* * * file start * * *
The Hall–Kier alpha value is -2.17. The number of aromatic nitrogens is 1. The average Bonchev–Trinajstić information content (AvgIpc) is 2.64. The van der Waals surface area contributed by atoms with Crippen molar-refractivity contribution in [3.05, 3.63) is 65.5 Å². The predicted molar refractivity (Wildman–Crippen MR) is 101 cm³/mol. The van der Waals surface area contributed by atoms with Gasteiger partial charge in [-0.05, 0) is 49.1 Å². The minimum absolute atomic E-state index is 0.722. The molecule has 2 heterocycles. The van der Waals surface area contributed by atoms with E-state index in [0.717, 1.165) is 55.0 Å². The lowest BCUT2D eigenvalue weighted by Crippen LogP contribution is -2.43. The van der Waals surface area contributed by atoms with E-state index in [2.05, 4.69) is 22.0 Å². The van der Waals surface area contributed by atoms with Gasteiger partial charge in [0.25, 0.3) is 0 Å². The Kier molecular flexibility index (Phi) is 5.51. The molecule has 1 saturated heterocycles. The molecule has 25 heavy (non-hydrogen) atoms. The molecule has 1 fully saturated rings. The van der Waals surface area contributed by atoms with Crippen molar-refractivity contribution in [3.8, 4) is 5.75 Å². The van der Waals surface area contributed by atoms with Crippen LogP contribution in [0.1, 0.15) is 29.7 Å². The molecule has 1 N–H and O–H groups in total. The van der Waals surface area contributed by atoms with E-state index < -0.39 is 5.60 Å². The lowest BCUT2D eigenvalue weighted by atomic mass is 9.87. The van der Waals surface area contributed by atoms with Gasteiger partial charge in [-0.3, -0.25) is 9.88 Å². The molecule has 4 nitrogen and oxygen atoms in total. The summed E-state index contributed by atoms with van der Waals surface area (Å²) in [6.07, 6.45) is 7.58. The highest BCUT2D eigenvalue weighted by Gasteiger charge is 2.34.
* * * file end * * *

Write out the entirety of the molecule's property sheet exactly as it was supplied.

The Hall–Kier alpha value is -2.17. The number of aromatic nitrogens is 1. The average Bonchev–Trinajstić information content (AvgIpc) is 2.64. The van der Waals surface area contributed by atoms with Crippen molar-refractivity contribution in [3.05, 3.63) is 65.5 Å². The predicted molar refractivity (Wildman–Crippen MR) is 101 cm³/mol. The van der Waals surface area contributed by atoms with Gasteiger partial charge in [-0.05, 0) is 49.1 Å². The minimum absolute atomic E-state index is 0.722. The molecule has 2 heterocycles. The van der Waals surface area contributed by atoms with E-state index in [0.717, 1.165) is 55.0 Å². The lowest BCUT2D eigenvalue weighted by Crippen LogP contribution is -2.43. The van der Waals surface area contributed by atoms with E-state index in [2.05, 4.69) is 22.0 Å². The van der Waals surface area contributed by atoms with Gasteiger partial charge in [0.25, 0.3) is 0 Å². The Kier molecular flexibility index (Phi) is 5.51. The molecule has 1 saturated heterocycles. The molecule has 25 heavy (non-hydrogen) atoms. The molecule has 1 fully saturated rings. The van der Waals surface area contributed by atoms with Crippen molar-refractivity contribution in [3.8, 4) is 5.75 Å². The van der Waals surface area contributed by atoms with Crippen LogP contribution in [0.1, 0.15) is 29.7 Å². The molecule has 1 N–H and O–H groups in total. The van der Waals surface area contributed by atoms with E-state index < -0.39 is 5.60 Å². The lowest BCUT2D eigenvalue weighted by atomic mass is 9.87. The van der Waals surface area contributed by atoms with Gasteiger partial charge in [-0.3, -0.25) is 9.88 Å². The molecule has 4 nitrogen and oxygen atoms in total. The summed E-state index contributed by atoms with van der Waals surface area (Å²) in [6.07, 6.45) is 7.58. The highest BCUT2D eigenvalue weighted by Gasteiger charge is 2.34.